Uri Ben Assa, 67 years old, found “Combatants for Peace” thanks to the movies. Five years ago, nearing the age of retirement, Uri returned from a few years abroad. Suddenly he realized he had a lot of time on his hands with which to do as he liked, and decided to watch two films in one week: “Five Broken Cameras” and “In the Eye of the Storm”. Both films deal with the Israeli-Palestinian conflict.
The films influenced him tremendously. “I felt like I took a punch right to the stomach,” is his way of summarizing the experience, “I thought I had beautiful values, but what did I do with them aside from attending the occasional protest?”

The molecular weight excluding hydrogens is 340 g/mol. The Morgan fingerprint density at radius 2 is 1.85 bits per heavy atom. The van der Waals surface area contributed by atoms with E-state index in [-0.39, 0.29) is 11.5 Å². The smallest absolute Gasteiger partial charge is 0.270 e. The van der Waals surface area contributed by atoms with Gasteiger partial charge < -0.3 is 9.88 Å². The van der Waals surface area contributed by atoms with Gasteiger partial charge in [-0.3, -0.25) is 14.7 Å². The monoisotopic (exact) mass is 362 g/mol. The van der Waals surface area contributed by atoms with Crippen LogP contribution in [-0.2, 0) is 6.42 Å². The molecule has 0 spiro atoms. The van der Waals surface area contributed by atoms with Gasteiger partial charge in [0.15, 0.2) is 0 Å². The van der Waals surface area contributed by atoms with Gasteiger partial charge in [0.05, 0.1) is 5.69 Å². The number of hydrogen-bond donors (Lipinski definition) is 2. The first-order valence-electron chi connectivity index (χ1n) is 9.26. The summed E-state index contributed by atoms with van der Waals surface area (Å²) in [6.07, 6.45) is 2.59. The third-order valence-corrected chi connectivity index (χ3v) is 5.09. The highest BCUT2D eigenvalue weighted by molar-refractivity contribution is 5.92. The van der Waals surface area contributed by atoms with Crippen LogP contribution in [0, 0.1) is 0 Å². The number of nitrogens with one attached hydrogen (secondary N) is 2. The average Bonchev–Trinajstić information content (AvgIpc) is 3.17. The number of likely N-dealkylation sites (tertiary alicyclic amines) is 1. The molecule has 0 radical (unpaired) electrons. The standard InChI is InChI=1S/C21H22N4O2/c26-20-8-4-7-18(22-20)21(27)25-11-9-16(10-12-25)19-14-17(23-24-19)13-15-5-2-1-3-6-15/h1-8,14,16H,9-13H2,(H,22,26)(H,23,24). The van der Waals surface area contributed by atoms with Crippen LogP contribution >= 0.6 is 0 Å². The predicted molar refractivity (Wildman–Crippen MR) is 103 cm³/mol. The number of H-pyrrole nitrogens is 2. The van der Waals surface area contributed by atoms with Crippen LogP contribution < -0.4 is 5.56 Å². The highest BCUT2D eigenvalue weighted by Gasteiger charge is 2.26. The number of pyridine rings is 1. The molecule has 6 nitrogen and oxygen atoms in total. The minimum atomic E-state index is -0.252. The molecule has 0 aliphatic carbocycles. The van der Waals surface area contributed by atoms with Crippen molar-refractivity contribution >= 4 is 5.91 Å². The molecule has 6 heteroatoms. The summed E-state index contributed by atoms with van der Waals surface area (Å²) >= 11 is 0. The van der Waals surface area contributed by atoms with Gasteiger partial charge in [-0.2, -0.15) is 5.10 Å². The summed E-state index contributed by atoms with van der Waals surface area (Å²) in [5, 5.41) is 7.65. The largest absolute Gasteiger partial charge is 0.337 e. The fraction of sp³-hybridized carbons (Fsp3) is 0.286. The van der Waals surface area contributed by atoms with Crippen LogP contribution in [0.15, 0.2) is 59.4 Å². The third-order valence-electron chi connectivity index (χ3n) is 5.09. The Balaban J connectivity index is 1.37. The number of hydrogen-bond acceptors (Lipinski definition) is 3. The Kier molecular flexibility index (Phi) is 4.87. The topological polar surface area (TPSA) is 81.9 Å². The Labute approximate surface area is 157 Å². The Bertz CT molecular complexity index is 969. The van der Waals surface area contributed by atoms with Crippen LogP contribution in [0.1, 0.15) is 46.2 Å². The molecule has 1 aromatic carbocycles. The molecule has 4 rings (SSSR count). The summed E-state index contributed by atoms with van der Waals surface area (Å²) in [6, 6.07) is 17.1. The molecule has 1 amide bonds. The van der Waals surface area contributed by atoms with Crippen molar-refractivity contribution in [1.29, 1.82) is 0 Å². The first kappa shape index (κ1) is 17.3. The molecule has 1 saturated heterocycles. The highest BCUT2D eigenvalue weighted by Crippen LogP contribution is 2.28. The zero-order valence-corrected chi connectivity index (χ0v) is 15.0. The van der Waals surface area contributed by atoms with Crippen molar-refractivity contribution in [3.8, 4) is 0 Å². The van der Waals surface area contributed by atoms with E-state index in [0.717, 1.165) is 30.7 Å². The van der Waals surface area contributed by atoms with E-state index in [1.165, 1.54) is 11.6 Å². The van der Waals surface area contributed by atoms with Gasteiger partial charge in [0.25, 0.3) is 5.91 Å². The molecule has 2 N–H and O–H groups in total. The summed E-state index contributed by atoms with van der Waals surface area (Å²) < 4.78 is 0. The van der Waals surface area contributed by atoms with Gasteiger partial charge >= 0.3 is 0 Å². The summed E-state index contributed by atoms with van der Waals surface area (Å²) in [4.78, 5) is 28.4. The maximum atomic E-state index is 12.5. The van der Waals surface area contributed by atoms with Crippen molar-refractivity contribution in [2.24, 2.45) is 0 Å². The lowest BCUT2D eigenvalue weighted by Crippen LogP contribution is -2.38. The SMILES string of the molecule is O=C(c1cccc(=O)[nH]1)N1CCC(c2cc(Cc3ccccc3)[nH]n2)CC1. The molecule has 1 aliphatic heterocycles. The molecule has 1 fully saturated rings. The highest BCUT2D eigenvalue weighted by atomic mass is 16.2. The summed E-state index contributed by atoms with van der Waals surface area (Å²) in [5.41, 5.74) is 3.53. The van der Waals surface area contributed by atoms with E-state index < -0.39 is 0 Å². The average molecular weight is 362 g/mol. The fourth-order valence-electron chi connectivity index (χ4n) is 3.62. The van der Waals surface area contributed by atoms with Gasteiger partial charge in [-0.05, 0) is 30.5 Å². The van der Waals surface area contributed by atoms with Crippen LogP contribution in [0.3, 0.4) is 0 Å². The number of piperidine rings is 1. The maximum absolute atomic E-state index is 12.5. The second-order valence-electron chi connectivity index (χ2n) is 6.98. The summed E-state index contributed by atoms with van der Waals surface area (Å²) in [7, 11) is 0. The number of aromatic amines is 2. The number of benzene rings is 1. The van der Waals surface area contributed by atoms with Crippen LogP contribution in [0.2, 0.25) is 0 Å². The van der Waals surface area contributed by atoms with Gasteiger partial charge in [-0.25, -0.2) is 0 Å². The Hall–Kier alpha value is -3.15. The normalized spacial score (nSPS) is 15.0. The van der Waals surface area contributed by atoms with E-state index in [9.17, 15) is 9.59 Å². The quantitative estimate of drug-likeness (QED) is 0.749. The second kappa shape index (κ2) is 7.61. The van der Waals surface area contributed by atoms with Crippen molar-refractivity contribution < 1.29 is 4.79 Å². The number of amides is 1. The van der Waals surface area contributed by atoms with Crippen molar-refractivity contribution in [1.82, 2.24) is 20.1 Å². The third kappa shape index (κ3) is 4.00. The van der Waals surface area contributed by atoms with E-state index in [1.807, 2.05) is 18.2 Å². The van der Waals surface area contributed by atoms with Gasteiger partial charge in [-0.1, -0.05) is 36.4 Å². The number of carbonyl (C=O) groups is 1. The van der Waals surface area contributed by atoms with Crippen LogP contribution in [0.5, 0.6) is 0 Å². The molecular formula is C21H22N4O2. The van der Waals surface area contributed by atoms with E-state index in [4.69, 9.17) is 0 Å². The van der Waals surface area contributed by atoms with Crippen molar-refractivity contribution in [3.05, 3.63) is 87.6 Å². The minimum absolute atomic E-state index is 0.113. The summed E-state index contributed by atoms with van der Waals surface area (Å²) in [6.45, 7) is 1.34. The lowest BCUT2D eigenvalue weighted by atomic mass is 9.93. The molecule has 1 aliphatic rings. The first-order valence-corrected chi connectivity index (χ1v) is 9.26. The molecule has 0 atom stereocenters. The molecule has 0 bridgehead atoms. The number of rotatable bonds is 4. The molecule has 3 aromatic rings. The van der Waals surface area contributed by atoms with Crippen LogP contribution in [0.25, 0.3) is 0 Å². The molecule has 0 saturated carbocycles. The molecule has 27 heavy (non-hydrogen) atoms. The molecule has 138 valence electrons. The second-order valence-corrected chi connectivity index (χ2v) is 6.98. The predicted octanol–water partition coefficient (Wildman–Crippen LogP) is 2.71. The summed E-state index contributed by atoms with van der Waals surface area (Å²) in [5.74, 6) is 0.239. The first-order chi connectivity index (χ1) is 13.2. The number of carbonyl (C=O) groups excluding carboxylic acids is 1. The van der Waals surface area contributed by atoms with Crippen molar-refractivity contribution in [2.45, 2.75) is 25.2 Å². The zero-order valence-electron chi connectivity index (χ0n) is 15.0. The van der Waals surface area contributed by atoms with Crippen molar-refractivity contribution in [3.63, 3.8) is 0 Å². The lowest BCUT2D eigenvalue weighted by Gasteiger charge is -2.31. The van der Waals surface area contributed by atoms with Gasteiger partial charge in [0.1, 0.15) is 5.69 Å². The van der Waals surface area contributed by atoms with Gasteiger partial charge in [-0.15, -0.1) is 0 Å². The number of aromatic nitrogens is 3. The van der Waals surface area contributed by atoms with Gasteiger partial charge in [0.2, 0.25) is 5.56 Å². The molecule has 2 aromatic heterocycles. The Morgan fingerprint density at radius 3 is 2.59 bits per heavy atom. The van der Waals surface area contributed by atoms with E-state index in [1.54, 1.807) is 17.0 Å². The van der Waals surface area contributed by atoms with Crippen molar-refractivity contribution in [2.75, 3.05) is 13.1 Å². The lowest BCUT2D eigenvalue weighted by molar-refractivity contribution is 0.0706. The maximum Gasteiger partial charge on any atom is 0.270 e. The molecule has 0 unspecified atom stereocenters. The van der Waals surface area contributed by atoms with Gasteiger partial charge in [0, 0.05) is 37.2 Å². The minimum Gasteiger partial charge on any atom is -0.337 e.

This recognition did not erase the pride he felt for his role as a captain in the Armored Patrol in the Yom Kippur War. He was considerably less proud of his reserves service in Gaza during the first Intifada. He defines that period of time, when soldiers would go into Palestinians’ homes at night, slap them and kick them, as “a sort of shock”.
This way, when he returned to Israel he found a country very different from the one he knew. In a bad sense. This change made a dull feeling of unrest, sharper. Uri says he could not reconcile the distance between his self perception and his actions; between perceiving himself as a patriot and a humanist, and doing very little beyond having conversations in the living room.
This was how he arrived at Combatants for Peace. He not only found a family and a second home in the movement, but he was able to eliminate the profound distance between his values and inaction. “This is a movement that fits perfectly with my values,” Uri, who later became the Israeli CEO of CfP claims. Not only that - this movement gives him hope. A hope that you can realize change, a hope that is the primary motivation for action.